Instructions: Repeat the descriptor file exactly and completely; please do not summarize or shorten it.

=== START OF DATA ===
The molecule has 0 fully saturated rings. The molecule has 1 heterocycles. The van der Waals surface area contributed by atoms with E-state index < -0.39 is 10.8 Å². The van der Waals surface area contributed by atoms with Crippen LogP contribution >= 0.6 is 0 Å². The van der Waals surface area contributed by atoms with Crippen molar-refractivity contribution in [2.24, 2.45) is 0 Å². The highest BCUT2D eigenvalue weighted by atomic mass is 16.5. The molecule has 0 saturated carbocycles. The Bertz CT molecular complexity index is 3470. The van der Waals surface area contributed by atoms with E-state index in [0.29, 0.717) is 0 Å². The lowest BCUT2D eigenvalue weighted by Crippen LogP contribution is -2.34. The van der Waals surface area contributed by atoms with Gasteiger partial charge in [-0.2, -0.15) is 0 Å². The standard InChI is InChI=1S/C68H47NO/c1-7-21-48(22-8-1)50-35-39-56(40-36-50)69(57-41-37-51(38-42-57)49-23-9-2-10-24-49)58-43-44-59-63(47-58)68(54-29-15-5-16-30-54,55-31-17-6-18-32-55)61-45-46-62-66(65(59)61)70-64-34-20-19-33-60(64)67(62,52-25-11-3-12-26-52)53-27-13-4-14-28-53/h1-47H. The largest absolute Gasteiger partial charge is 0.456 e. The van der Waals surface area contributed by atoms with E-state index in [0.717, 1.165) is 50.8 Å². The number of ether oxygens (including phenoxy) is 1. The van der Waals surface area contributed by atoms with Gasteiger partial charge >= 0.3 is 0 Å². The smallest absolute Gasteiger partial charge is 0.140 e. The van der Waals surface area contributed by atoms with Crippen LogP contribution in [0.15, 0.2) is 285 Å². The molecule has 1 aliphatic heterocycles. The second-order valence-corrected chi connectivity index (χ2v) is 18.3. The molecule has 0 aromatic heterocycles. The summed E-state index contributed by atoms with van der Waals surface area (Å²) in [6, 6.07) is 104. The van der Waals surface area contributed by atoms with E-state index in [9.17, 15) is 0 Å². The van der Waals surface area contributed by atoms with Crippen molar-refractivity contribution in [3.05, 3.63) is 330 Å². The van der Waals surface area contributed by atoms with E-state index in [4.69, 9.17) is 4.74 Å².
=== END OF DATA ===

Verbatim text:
The molecule has 0 fully saturated rings. The molecule has 1 heterocycles. The van der Waals surface area contributed by atoms with E-state index < -0.39 is 10.8 Å². The van der Waals surface area contributed by atoms with Crippen LogP contribution >= 0.6 is 0 Å². The van der Waals surface area contributed by atoms with Crippen molar-refractivity contribution in [2.24, 2.45) is 0 Å². The highest BCUT2D eigenvalue weighted by atomic mass is 16.5. The molecule has 0 saturated carbocycles. The Bertz CT molecular complexity index is 3470. The van der Waals surface area contributed by atoms with E-state index in [0.29, 0.717) is 0 Å². The lowest BCUT2D eigenvalue weighted by Crippen LogP contribution is -2.34. The van der Waals surface area contributed by atoms with Gasteiger partial charge in [-0.2, -0.15) is 0 Å². The standard InChI is InChI=1S/C68H47NO/c1-7-21-48(22-8-1)50-35-39-56(40-36-50)69(57-41-37-51(38-42-57)49-23-9-2-10-24-49)58-43-44-59-63(47-58)68(54-29-15-5-16-30-54,55-31-17-6-18-32-55)61-45-46-62-66(65(59)61)70-64-34-20-19-33-60(64)67(62,52-25-11-3-12-26-52)53-27-13-4-14-28-53/h1-47H. The largest absolute Gasteiger partial charge is 0.456 e. The van der Waals surface area contributed by atoms with E-state index in [0.717, 1.165) is 50.8 Å². The number of ether oxygens (including phenoxy) is 1. The van der Waals surface area contributed by atoms with Gasteiger partial charge >= 0.3 is 0 Å². The smallest absolute Gasteiger partial charge is 0.140 e. The van der Waals surface area contributed by atoms with Crippen LogP contribution in [0.15, 0.2) is 285 Å². The molecule has 1 aliphatic heterocycles. The second-order valence-corrected chi connectivity index (χ2v) is 18.3. The molecule has 0 aromatic heterocycles. The summed E-state index contributed by atoms with van der Waals surface area (Å²) in [6, 6.07) is 104. The van der Waals surface area contributed by atoms with E-state index in [9.17, 15) is 0 Å². The van der Waals surface area contributed by atoms with Crippen molar-refractivity contribution in [3.05, 3.63) is 330 Å². The van der Waals surface area contributed by atoms with E-state index in [4.69, 9.17) is 4.74 Å².